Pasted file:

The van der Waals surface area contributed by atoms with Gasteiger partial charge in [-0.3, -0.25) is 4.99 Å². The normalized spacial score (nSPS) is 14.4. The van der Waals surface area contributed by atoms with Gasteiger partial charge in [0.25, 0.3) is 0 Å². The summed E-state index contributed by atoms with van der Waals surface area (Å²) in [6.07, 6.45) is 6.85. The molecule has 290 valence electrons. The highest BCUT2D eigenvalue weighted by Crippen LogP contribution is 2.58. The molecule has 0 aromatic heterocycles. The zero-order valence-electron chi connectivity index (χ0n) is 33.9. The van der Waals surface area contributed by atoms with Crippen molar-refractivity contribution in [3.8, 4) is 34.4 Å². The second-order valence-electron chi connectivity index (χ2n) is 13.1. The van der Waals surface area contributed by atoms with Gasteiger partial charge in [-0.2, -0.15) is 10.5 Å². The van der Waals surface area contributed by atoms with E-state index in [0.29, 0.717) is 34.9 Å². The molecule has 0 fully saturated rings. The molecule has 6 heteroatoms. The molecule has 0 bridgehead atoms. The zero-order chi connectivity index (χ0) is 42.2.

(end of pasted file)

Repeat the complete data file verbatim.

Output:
The van der Waals surface area contributed by atoms with Gasteiger partial charge in [-0.3, -0.25) is 4.99 Å². The normalized spacial score (nSPS) is 14.4. The van der Waals surface area contributed by atoms with Gasteiger partial charge in [0.25, 0.3) is 0 Å². The summed E-state index contributed by atoms with van der Waals surface area (Å²) in [6.07, 6.45) is 6.85. The molecule has 290 valence electrons. The highest BCUT2D eigenvalue weighted by Crippen LogP contribution is 2.58. The molecule has 0 aromatic heterocycles. The zero-order valence-electron chi connectivity index (χ0n) is 33.9. The van der Waals surface area contributed by atoms with Crippen molar-refractivity contribution in [3.8, 4) is 34.4 Å². The second-order valence-electron chi connectivity index (χ2n) is 13.1. The van der Waals surface area contributed by atoms with Gasteiger partial charge in [-0.2, -0.15) is 10.5 Å². The van der Waals surface area contributed by atoms with E-state index in [0.29, 0.717) is 34.9 Å². The molecule has 0 fully saturated rings. The molecule has 6 heteroatoms. The molecule has 0 bridgehead atoms. The zero-order chi connectivity index (χ0) is 42.2.